Note: Banded funds are provided as expenses. If you're not able to provide the expenses yourself upfront, please let us know on your form and we can provide you an Expenses Advance Claim Form.
The Wolfson College Living Lab Award is a mark of excellence that recognises the training and outcomes of a Living Lab project. Awards are made on successful completion of a project. Criteria for completion will be decided on a case-by-case basis in discussion with the Sustainability & Conservation Hub. Examples of completion might be being accepted and presenting at the annual Wolfson Research Event, hosting an exhibition or formal closure event, completing a piece of academic work using your Living Lab project, or producing a non-academic project report for the Sustainability & Conservation Hub that details the work, outcomes, or recommendations.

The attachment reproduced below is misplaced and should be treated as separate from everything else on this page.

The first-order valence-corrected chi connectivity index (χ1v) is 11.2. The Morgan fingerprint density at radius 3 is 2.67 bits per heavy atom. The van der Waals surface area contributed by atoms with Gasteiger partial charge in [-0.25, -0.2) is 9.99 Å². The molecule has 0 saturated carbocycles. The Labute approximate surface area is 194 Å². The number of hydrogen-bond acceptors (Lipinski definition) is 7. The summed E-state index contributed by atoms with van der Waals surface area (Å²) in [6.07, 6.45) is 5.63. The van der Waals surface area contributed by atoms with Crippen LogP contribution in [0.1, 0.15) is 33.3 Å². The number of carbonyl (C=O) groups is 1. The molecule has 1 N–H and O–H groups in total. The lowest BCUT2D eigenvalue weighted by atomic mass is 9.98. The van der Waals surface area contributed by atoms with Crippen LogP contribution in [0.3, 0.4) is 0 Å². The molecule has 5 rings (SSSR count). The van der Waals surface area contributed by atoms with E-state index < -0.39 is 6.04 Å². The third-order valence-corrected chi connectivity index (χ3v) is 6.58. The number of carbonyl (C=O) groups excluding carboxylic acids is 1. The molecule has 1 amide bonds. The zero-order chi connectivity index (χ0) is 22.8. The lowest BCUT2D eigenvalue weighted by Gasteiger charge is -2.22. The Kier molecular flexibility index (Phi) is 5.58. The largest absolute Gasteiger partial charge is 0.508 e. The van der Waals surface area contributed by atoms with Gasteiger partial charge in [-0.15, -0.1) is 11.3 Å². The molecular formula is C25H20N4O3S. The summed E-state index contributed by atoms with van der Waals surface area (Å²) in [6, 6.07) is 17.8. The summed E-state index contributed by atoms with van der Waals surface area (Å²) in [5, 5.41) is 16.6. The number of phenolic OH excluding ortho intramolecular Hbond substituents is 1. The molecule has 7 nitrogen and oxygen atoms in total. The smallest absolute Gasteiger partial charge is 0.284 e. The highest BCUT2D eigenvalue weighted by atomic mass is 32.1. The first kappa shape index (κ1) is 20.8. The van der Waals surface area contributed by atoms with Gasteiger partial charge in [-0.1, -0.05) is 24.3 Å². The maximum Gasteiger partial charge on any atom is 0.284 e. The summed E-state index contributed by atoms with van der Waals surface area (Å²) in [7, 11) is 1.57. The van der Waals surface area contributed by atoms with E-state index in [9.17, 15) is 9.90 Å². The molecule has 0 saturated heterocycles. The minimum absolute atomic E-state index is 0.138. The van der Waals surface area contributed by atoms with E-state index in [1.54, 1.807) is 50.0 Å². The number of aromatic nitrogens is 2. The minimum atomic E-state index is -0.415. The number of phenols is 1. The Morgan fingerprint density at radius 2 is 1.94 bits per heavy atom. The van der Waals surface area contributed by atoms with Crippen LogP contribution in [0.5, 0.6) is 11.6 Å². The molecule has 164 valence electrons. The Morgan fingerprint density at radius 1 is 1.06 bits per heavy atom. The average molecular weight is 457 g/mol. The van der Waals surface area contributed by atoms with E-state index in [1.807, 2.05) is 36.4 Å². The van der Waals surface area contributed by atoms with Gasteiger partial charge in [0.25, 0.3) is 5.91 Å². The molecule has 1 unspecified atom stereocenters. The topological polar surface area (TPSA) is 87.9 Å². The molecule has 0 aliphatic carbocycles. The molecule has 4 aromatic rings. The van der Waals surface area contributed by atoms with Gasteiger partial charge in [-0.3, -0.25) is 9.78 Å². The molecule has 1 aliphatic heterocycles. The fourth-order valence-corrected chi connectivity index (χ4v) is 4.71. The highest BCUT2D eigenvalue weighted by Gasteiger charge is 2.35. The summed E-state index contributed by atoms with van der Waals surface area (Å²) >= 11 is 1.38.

Where a completion criterion is not met or changes are made during a project (in agreement with the S&C Hub), a Wolfson College Living Lab Award can still be received. In these cases, Awards will be decided on a case-by-case basis by the S&C Hub Conveners group where ‘deemed a success’.
All projects will be asked to fill out a short Wolfson S&C Stories submission on completion of the project to disseminate the work, outcomes, and impacts. All S&C Stories are eventually printed and recorded into the S&C Hub Library Collection at the Wolfson Library. This is so we can celebrate your projects achievements and formally acknowledge your work into the collective Wolfson memory for years to come!